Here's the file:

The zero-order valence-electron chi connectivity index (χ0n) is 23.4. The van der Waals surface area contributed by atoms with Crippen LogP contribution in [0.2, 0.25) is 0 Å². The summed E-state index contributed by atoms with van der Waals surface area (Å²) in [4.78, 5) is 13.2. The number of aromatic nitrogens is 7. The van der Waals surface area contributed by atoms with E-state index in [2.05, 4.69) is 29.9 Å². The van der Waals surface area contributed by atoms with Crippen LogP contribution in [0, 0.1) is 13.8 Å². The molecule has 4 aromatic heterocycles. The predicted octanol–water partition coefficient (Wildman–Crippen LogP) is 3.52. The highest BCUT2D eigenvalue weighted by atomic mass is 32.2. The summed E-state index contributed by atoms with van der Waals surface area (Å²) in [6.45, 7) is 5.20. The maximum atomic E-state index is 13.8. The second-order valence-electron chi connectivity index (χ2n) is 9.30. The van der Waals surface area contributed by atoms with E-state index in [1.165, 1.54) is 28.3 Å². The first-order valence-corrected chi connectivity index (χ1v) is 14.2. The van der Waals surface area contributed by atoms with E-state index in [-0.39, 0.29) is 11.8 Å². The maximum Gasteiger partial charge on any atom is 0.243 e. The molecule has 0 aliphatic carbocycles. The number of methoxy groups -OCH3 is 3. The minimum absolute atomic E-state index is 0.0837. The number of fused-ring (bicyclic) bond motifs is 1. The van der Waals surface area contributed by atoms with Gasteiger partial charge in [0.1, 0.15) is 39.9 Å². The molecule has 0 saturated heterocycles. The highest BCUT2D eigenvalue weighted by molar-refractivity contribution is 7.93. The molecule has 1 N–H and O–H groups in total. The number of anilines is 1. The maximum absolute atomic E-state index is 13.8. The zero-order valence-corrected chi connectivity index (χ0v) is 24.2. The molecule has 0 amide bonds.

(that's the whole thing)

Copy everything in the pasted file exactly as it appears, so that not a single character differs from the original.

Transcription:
The zero-order valence-electron chi connectivity index (χ0n) is 23.4. The van der Waals surface area contributed by atoms with Crippen LogP contribution in [0.2, 0.25) is 0 Å². The summed E-state index contributed by atoms with van der Waals surface area (Å²) in [4.78, 5) is 13.2. The number of aromatic nitrogens is 7. The van der Waals surface area contributed by atoms with E-state index in [2.05, 4.69) is 29.9 Å². The van der Waals surface area contributed by atoms with Crippen LogP contribution in [0, 0.1) is 13.8 Å². The molecule has 4 aromatic heterocycles. The predicted octanol–water partition coefficient (Wildman–Crippen LogP) is 3.52. The highest BCUT2D eigenvalue weighted by atomic mass is 32.2. The summed E-state index contributed by atoms with van der Waals surface area (Å²) in [6.45, 7) is 5.20. The maximum atomic E-state index is 13.8. The second-order valence-electron chi connectivity index (χ2n) is 9.30. The van der Waals surface area contributed by atoms with E-state index in [1.165, 1.54) is 28.3 Å². The first-order valence-corrected chi connectivity index (χ1v) is 14.2. The van der Waals surface area contributed by atoms with E-state index in [-0.39, 0.29) is 11.8 Å². The maximum Gasteiger partial charge on any atom is 0.243 e. The molecule has 0 aliphatic carbocycles. The number of methoxy groups -OCH3 is 3. The minimum absolute atomic E-state index is 0.0837. The number of fused-ring (bicyclic) bond motifs is 1. The van der Waals surface area contributed by atoms with Gasteiger partial charge in [0.1, 0.15) is 39.9 Å². The molecule has 0 saturated heterocycles. The highest BCUT2D eigenvalue weighted by molar-refractivity contribution is 7.93. The molecule has 1 N–H and O–H groups in total. The number of anilines is 1. The maximum absolute atomic E-state index is 13.8. The zero-order valence-corrected chi connectivity index (χ0v) is 24.2. The molecule has 0 amide bonds.